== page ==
As do most Illinoisans, I identify with Lincoln, though I can’t exactly tell you why. I just feel an innate sense of connectedness. Especially given the slew of corrupt politicians to emerge from Illinois in more recent years, most of us take a certain pride that Honest Abe called it home. And in turn, the world calls it the “Land of Lincoln.”
The policies that Lincoln implemented while in the White House are historically seen as morally and ethically sound. Even so, he did not have easy choices to make; he did what he knew was right for America and the American people - though many hated him for it.
The Abraham Lincoln Museum in Springfield is one of the most impressive museums in Illinois. Opened in 2005, it showcases his pre-Presidential life, as well as many scenes through his years in the White House, through incredibly life-like sculptures and scenes. If you ever find yourself in Springfield, go to this museum. You’ll regret it if you don't.
The segment of the museum that really had an impact on me was a room called “The Whispering Gallery."
This gallery impressed me because it brings to light what is downplayed in history books — that Lincoln wasn’t always popular. We look back on his Presidency and know the good he did, but in the moment he had many adversaries. The walls of the gallery are covered with reproductions of unfavorable political cartoons. A soundtrack of sneering remarks loops as you walk through. It is an unexpected and uncomfortable feeling.
I was 21 years old when I visited the Lincoln Museum — just four years ago. I was still in college. Our country was (as it still is) at war; our President was being ridiculed constantly. And for the first time, I found out that Lincoln, a man who we now know made all the right decisions, was derided by his contemporaries and constituents. As trite as it may sound, it was a life-changing, perspective-altering moment.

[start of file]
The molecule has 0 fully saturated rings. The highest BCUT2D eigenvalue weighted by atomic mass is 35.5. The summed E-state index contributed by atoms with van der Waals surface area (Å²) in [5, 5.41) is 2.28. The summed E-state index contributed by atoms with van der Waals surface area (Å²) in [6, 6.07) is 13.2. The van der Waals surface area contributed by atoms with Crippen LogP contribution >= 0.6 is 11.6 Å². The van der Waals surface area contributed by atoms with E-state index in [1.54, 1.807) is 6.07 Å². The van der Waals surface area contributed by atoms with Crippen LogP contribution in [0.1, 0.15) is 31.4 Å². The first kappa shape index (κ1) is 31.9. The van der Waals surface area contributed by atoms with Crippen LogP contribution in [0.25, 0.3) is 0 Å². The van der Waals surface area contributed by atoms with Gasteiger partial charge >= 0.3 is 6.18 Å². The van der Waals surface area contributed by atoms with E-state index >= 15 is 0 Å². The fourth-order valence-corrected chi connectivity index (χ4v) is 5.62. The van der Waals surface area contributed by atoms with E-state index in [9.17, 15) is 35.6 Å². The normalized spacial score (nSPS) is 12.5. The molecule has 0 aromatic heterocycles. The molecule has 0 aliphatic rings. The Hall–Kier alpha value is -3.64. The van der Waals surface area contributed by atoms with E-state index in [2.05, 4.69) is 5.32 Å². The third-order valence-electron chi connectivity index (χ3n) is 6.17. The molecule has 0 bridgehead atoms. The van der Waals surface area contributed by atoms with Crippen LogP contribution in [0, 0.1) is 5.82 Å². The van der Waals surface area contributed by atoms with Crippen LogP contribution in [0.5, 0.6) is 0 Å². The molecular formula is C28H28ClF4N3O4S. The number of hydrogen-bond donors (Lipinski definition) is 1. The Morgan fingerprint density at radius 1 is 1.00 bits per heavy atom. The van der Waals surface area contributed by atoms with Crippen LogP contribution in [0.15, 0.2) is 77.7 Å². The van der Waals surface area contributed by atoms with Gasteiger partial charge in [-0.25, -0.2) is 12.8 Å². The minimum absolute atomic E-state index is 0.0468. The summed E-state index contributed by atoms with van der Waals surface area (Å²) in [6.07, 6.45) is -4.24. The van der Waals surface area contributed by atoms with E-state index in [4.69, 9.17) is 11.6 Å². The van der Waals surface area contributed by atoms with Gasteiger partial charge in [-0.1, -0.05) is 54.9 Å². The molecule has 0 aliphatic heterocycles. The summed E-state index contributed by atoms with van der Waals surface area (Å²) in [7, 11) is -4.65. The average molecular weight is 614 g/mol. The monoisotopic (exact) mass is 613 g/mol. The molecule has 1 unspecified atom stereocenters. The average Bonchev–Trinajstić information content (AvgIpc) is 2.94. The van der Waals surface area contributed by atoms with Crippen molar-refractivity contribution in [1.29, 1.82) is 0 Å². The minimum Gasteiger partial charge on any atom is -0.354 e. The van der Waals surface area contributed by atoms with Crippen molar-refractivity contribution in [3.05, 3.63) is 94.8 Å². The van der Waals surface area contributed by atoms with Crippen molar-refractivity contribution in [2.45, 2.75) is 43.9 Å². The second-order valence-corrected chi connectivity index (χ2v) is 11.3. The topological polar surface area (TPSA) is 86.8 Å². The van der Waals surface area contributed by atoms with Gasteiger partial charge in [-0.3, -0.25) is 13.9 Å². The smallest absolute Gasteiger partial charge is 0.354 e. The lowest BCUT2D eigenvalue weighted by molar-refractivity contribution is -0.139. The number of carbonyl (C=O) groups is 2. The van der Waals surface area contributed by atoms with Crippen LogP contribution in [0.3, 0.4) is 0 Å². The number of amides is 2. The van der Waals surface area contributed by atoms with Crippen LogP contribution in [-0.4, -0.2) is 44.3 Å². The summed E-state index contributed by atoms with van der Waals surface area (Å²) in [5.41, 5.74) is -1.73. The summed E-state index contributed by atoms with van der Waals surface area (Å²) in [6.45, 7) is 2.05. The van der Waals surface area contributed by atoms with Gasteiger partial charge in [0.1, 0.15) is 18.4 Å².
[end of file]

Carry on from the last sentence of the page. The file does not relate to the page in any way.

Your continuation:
Springfield, Ill., isn’t immediately accessible to Columbus-area residents; it’s a twelve-hour, 740-mile trip. One way.
But luckily the Jimmy Carter Presidential Library and Museum in Atlanta is hosting several events celebrating Lincoln and his accomplishments as part of Lincoln’s bicentennial, Feb. 12.
The Carter Presidential Museum is showcasing “Lincoln: The Constitution and the Civil War” through April 26. The exhibit explores Lincoln’s commitment to making a difference, his leadership during a time of crisis, and the Constitution.
In addition to the exhibit, “Letters to Lincoln” will be read at 9:30 a.m. Feb. 12 and 9:30 a.m. and 11 a.m. Feb. 17 and Feb. 25. Visitors can meet President Lincoln and hear him recite the Gettysburg Address at 11 a.m. and 1 p.m. on Feb. 16. All events are included with the admission price of $8 for adults; $6 for seniors, military and students with ID; and free for children 16 and younger. The Museum is open 9 a.m.-4:45 p.m. Monday-Saturday and noon-4:45 p.m. Sunday. Call 404-865-7100 for more information.